Students, cook pasta like the professionals

Students, cook pasta like the professionals

By Nicole Correia,

Believe it or not, it is possible to burn pasta and perhaps this is inevitable for many, as it is often the first meal that young people are taught to make - after beans on toast, that is. From an early age many children of Italian families are taught how to make fresh pasta. Celebrity Chef Francesco Mazzei, was no exception, later growing up making wonderful pasta dishes - now head chef at L’Anima, an award winning restaurant in the heart of London.

I spoke to Francesco all about pasta, and more specifically, how to make it yourself. He explained the techniques he had learnt mixing and kneading pasta dough by hand: “It’s quite difficult to get a big lump of dough rolled out in one piece. You need a very long rolling pin to do the job properly.”

This is perhaps something that students today aren’t fully practiced in, even students with Italian families. Emmi Sara, an undergraduate at Leeds University, told theunipod that she eats pasta on average four days a week, and despite not making the pasta from scratch she makes a sauce with her Nonno whilst at home and defrosts it when she needs it in Leeds. You’ll find that at university your freezer will often be fuller than your fridge shelf and that keeping a balance between fresh food ingredients and frozen basics will mean you are never left with plain pasta (or dry bread!) as a meal.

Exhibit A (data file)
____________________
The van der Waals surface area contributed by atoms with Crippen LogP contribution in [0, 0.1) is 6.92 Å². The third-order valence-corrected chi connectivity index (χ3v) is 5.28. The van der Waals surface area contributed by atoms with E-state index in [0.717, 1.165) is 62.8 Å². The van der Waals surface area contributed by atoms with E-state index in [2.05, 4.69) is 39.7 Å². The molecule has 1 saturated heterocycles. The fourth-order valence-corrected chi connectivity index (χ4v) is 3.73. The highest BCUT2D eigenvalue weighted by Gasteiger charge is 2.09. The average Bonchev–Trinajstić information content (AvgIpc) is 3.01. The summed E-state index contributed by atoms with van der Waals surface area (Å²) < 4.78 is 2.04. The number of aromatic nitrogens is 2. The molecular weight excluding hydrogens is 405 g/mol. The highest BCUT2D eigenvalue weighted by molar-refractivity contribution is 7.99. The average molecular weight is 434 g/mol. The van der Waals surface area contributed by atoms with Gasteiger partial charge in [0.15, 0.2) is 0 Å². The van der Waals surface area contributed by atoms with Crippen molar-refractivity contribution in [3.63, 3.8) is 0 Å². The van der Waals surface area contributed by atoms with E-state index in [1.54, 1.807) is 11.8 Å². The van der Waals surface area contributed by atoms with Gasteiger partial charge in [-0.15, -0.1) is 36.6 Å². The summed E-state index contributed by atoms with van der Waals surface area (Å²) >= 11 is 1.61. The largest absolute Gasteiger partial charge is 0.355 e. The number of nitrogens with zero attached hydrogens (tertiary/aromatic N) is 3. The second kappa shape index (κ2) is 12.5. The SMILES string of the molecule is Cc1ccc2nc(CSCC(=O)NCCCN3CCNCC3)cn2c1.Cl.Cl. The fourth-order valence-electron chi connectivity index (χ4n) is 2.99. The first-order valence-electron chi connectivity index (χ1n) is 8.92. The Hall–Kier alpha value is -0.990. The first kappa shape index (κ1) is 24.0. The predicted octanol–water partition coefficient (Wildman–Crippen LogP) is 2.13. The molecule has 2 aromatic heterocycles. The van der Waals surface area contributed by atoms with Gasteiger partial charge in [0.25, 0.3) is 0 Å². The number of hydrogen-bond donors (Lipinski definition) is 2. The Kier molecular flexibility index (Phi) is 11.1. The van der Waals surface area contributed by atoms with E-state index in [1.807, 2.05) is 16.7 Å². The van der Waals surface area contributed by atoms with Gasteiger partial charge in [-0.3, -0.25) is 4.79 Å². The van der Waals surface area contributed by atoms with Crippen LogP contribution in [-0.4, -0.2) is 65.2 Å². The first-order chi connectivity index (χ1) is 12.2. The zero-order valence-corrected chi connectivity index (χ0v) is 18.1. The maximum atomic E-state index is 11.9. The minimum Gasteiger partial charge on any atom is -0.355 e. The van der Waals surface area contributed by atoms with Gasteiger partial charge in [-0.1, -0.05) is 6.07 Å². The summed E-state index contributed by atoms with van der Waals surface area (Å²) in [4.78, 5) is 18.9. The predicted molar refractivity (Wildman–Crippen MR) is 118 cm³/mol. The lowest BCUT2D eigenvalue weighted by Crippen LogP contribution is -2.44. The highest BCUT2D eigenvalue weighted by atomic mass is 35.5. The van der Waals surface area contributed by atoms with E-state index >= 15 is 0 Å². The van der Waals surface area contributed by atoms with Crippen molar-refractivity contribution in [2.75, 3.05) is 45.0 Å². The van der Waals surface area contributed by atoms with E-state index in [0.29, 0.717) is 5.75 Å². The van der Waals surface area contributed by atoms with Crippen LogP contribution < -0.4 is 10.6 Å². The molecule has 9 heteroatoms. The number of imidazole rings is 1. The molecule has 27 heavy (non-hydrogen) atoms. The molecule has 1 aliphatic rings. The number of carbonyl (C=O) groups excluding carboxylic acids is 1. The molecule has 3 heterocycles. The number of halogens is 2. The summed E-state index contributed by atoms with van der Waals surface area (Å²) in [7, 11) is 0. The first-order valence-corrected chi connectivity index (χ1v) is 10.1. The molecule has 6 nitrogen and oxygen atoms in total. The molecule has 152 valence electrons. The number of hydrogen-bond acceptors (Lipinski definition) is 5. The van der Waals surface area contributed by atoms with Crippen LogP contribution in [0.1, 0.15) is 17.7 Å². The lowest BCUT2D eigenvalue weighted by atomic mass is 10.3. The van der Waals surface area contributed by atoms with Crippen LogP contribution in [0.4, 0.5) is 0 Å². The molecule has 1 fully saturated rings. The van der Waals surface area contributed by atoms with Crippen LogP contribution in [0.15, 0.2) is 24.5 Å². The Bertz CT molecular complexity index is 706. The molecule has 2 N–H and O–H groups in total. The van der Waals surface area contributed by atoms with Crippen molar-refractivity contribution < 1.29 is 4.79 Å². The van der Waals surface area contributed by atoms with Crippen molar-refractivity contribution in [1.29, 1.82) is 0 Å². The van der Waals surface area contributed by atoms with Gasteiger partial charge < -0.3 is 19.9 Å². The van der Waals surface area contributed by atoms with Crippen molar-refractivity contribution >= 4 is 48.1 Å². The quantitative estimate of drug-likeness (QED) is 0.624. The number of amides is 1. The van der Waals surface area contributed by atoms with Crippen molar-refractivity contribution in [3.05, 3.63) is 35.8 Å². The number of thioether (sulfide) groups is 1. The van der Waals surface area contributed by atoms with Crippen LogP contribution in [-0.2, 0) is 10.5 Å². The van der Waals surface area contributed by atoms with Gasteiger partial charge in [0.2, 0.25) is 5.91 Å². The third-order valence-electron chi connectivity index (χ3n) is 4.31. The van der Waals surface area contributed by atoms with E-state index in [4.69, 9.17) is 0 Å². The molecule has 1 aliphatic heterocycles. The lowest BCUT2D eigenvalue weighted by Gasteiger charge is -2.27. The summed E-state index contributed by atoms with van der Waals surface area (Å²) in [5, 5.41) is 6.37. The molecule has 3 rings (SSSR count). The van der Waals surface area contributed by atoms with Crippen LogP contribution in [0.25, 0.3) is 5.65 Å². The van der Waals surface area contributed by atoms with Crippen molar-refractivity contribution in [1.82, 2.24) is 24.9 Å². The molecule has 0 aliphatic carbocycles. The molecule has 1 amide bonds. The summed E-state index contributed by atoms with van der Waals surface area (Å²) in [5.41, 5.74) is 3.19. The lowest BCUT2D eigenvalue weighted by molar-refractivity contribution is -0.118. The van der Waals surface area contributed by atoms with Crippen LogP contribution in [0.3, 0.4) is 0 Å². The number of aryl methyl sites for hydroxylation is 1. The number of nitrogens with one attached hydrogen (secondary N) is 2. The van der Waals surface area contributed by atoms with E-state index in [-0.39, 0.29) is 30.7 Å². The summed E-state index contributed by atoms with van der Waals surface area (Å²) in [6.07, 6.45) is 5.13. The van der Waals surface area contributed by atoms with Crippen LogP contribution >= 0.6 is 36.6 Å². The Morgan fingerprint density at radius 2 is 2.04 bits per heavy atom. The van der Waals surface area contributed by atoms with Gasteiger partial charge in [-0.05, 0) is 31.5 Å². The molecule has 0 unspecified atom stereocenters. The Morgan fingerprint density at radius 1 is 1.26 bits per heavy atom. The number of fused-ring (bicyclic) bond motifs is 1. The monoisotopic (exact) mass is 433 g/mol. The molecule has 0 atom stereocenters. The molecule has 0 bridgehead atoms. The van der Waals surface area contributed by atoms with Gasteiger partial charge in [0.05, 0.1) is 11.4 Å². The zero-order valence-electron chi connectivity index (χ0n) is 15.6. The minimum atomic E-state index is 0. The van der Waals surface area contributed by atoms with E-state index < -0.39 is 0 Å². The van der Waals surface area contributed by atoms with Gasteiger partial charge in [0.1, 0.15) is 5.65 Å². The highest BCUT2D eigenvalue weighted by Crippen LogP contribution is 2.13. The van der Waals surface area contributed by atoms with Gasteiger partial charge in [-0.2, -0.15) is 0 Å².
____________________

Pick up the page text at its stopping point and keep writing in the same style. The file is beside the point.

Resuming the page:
Who would have thought that your bowl of pasta in the evening was part of something cultural at university? This was something that Marco Giovannelli, a university student, brought to my attention when I asked him about pasta in his life at the University of Southampton: “One of the things Italian students miss the most while studying abroad is the Italian cuisine”, which all of us can understand as we swirl our forks around a mound of spaghetti. Missing the homemade dishes inspired him to start up an Italian society, bringing together Italians and people who enjoy Italian culture ‘to satisfy their needs (as well as mine, of course!) and eat pasta!’ And there are so many types of it, too! Whether you’re a proud pasta Italian, a well-known chef or just a regular pasta-eating student, everyone has a favourite dish, and so many of them can be made from other ingredients knocking about in your food cupboard.

Francesco said his favourite dish had to be Pastachina, “‘which is literally a lasagne without any béchamel sauce, but red wine, tomato sauce, small meatballs and plenty of cheese.” Lasagne ingredients are bits you can store in your food cupboard cheaply, then use once you have bought the fresh ingredients, you’re ready to go. Tinned tomatoes aren’t expensive and there’s nothing to frown about using them. Indeed, Francesco uses them himself. Try and always keep a couple onions and garlic handy in your cupboard for pasta dishes like this. Apparently, too, you can’t go wrong with Pastachina, as it can be eaten hot or cold. He also recommended pan-frying any leftovers – “just as beautiful too!”

So, the headchefs are eating their leftovers too. Fantastico! Lorella Falzone, a pasta-lover and student at Hertfordshire University suggested tomato puree as her own student tip for cooking pasta sauce: “it helps improve the rich tomato taste” - and is another food cupboard find. She also adds some olive oil to the boiling water so the pasta doesn’t stick together, and adds it again once it’s on her plate, as well as adding a hint of parmesan when the pasta is nearly done.

Hopefully this tips will inspire you to some Italian delights. Buon appetito!